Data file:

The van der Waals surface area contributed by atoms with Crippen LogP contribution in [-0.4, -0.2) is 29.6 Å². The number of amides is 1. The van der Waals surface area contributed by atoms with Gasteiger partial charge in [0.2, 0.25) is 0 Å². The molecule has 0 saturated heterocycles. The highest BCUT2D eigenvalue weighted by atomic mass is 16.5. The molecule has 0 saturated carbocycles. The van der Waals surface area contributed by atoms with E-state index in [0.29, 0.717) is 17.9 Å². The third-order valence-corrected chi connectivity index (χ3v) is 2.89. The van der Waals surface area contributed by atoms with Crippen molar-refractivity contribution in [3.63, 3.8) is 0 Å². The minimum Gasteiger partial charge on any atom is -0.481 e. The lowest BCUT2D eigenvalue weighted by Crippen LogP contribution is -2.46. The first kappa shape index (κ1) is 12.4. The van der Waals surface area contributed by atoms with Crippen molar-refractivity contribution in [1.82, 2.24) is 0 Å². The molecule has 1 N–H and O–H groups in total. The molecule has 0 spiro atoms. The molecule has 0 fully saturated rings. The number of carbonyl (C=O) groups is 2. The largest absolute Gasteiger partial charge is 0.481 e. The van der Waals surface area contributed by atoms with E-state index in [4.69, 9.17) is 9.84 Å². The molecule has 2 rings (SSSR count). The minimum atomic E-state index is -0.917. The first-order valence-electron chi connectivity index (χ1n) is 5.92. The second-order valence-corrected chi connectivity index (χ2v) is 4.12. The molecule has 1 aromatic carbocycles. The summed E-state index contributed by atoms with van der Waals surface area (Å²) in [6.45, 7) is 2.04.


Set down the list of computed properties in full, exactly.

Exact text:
The van der Waals surface area contributed by atoms with Crippen LogP contribution in [-0.4, -0.2) is 29.6 Å². The number of amides is 1. The van der Waals surface area contributed by atoms with Gasteiger partial charge in [0.2, 0.25) is 0 Å². The molecule has 0 saturated heterocycles. The highest BCUT2D eigenvalue weighted by atomic mass is 16.5. The molecule has 0 saturated carbocycles. The van der Waals surface area contributed by atoms with E-state index in [0.29, 0.717) is 17.9 Å². The third-order valence-corrected chi connectivity index (χ3v) is 2.89. The van der Waals surface area contributed by atoms with Crippen molar-refractivity contribution in [3.63, 3.8) is 0 Å². The minimum Gasteiger partial charge on any atom is -0.481 e. The lowest BCUT2D eigenvalue weighted by Crippen LogP contribution is -2.46. The first kappa shape index (κ1) is 12.4. The van der Waals surface area contributed by atoms with Crippen molar-refractivity contribution in [1.82, 2.24) is 0 Å². The molecule has 1 N–H and O–H groups in total. The molecule has 0 spiro atoms. The molecule has 0 fully saturated rings. The number of carbonyl (C=O) groups is 2. The largest absolute Gasteiger partial charge is 0.481 e. The van der Waals surface area contributed by atoms with E-state index in [4.69, 9.17) is 9.84 Å². The molecule has 2 rings (SSSR count). The minimum atomic E-state index is -0.917. The first-order valence-electron chi connectivity index (χ1n) is 5.92. The second-order valence-corrected chi connectivity index (χ2v) is 4.12. The molecule has 1 aromatic carbocycles. The summed E-state index contributed by atoms with van der Waals surface area (Å²) in [6.45, 7) is 2.04.